Friday, April 10, 2020

Back To The Future

Get used to it you birders. This is the dystopian, authoritarian future. The current lockdown is just a dress rehearsal for the real thing of the not too distant future. 

The Department for Transport has launched a consultation paper which calls for a major move from cars into cycling, walking and buses, but has told few people about it. 

The paper, Decarbonising Transport: Setting the Challenge, crept out on March 26. Citing the Government’s 2050 net-zero greenhouse-gas emissions target, Transport Secretary Grant Shapps writes of a vision where - “Public transport and active travel will be the natural first choice for our daily activities. We will use our cars less and be able to rely on a convenient, cost-effective and coherent public transport network.” 

He adds: “From motorcycles to HGVs, all road vehicles will be zero emission and technological advances . . . will change the way vehicles are used.” 

How will the reduction in private transport be achieved? By making private cars too expensive for ordinary people? Rationing cars to one per family? Rationing mileage  by road charging? Or maybe we will end up with scenes observed this week, where the authorities allow car travel for specific purposes only? Or more worryingly, cars for elite sections of society only - politicians by any chance?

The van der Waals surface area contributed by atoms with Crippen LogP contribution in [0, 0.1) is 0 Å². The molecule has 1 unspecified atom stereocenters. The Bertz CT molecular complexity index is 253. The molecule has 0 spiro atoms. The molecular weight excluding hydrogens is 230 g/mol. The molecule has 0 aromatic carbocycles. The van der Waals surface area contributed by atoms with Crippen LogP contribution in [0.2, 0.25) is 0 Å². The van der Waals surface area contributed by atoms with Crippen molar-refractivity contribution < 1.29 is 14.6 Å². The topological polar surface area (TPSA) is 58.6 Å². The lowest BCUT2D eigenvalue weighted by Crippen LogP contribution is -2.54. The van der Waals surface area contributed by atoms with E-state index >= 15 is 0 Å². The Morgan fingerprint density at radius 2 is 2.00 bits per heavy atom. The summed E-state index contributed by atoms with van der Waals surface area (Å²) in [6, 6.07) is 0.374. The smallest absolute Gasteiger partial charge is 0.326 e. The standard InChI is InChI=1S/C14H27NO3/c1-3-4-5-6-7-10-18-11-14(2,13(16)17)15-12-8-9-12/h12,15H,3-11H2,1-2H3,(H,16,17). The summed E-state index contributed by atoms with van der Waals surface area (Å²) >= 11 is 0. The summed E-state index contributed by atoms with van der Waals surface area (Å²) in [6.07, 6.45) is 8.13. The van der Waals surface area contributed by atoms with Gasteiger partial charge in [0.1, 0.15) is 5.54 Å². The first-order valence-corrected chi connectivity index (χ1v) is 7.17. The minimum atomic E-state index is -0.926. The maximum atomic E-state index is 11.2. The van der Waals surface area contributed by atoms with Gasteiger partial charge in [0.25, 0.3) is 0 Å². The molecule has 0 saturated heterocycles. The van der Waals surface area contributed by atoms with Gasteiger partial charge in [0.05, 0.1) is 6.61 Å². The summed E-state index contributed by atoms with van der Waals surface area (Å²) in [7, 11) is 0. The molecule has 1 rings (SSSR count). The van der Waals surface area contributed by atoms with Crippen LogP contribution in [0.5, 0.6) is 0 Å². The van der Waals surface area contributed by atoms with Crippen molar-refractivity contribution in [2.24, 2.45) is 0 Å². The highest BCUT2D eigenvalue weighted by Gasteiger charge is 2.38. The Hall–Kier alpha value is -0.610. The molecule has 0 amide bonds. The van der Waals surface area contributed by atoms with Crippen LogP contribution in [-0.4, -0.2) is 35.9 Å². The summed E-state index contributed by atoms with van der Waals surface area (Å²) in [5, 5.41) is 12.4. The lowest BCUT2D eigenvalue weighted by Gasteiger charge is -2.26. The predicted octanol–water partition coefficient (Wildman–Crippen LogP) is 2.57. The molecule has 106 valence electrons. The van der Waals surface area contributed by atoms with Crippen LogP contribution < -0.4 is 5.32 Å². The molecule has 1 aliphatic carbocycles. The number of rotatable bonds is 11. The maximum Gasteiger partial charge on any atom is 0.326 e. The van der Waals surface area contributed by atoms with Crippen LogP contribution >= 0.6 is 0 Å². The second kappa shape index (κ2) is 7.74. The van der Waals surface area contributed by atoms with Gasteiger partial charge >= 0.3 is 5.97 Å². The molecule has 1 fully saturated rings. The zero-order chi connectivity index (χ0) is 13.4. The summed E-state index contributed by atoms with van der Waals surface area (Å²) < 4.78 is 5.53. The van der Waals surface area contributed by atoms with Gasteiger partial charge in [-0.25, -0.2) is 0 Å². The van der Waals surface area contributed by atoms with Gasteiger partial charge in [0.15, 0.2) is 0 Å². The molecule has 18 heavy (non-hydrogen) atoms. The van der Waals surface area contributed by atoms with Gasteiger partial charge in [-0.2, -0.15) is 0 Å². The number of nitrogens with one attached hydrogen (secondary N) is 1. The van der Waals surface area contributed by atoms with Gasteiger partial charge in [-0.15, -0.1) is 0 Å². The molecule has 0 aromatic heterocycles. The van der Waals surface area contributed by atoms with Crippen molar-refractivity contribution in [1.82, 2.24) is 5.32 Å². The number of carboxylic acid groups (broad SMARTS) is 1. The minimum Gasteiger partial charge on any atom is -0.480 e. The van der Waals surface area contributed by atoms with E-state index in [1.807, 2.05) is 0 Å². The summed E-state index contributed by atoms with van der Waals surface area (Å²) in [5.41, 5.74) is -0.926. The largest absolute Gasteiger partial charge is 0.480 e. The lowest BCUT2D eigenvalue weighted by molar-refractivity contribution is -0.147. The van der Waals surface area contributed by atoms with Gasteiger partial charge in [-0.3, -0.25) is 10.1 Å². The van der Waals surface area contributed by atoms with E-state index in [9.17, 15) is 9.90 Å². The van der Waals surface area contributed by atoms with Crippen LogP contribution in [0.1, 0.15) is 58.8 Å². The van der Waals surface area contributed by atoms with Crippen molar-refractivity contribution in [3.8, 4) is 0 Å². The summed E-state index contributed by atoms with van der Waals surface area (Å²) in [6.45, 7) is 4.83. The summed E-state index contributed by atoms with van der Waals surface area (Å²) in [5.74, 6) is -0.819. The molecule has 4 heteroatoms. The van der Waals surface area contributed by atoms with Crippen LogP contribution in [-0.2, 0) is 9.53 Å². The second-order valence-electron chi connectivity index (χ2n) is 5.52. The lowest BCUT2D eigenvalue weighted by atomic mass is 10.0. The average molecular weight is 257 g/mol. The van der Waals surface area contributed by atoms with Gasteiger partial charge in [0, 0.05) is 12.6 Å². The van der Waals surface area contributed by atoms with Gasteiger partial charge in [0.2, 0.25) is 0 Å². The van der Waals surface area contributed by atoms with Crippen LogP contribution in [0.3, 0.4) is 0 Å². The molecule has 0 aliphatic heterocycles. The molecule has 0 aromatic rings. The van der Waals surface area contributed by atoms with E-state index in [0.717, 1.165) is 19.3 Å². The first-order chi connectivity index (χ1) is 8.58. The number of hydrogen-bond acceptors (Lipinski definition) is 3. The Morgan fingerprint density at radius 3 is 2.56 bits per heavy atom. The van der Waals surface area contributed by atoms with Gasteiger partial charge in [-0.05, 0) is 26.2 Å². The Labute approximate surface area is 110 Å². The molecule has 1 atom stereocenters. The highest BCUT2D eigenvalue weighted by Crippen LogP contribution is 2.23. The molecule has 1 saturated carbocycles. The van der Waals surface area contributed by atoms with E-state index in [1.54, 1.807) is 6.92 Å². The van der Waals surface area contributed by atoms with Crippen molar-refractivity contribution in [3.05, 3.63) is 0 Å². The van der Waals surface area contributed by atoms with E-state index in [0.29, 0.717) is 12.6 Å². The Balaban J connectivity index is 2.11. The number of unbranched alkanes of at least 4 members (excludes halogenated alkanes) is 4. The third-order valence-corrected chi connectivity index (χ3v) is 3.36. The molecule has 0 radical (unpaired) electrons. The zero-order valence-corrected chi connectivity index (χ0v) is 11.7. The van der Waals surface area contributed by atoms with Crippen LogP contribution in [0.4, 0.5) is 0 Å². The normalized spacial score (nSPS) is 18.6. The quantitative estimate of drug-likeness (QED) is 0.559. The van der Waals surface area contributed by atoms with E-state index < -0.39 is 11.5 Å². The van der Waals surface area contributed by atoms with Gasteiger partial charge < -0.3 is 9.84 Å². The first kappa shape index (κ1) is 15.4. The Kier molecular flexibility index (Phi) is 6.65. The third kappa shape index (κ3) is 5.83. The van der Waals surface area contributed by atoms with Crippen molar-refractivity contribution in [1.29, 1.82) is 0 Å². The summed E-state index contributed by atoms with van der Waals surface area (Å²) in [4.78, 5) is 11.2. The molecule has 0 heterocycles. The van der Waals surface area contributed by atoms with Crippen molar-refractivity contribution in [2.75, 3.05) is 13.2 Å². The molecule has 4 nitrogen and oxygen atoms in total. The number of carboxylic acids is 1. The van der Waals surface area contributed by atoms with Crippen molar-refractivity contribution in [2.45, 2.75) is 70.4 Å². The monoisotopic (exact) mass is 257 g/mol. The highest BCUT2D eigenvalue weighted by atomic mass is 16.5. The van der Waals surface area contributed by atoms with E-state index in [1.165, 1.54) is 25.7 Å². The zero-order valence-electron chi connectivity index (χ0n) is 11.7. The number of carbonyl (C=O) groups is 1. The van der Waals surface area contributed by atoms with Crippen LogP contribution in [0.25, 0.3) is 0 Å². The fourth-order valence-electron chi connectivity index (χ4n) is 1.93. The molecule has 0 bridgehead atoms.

Animal Farm

Fortunately, happier thoughts are to be found in Another Bird Blog archives from December 2014 when I asked the question “Do Birds Smell?”.

==========

It’s a question I asked myself a number of years ago when noting how long it took for birds to discover new sources of food, in particular the introduction of bird feeders where none had been used previously. 

Birds were always thought to have a very poor sense of smell. But most vultures and many scavenging seabirds locate their food by smell. Any birder who has been on a pelagic trip to see seabirds up close will be familiar with the practice of chucking overboard buckets of “chum” or “rubby-dubby”, to lure shearwaters and petrels close to the boat. 

Manx Shearwater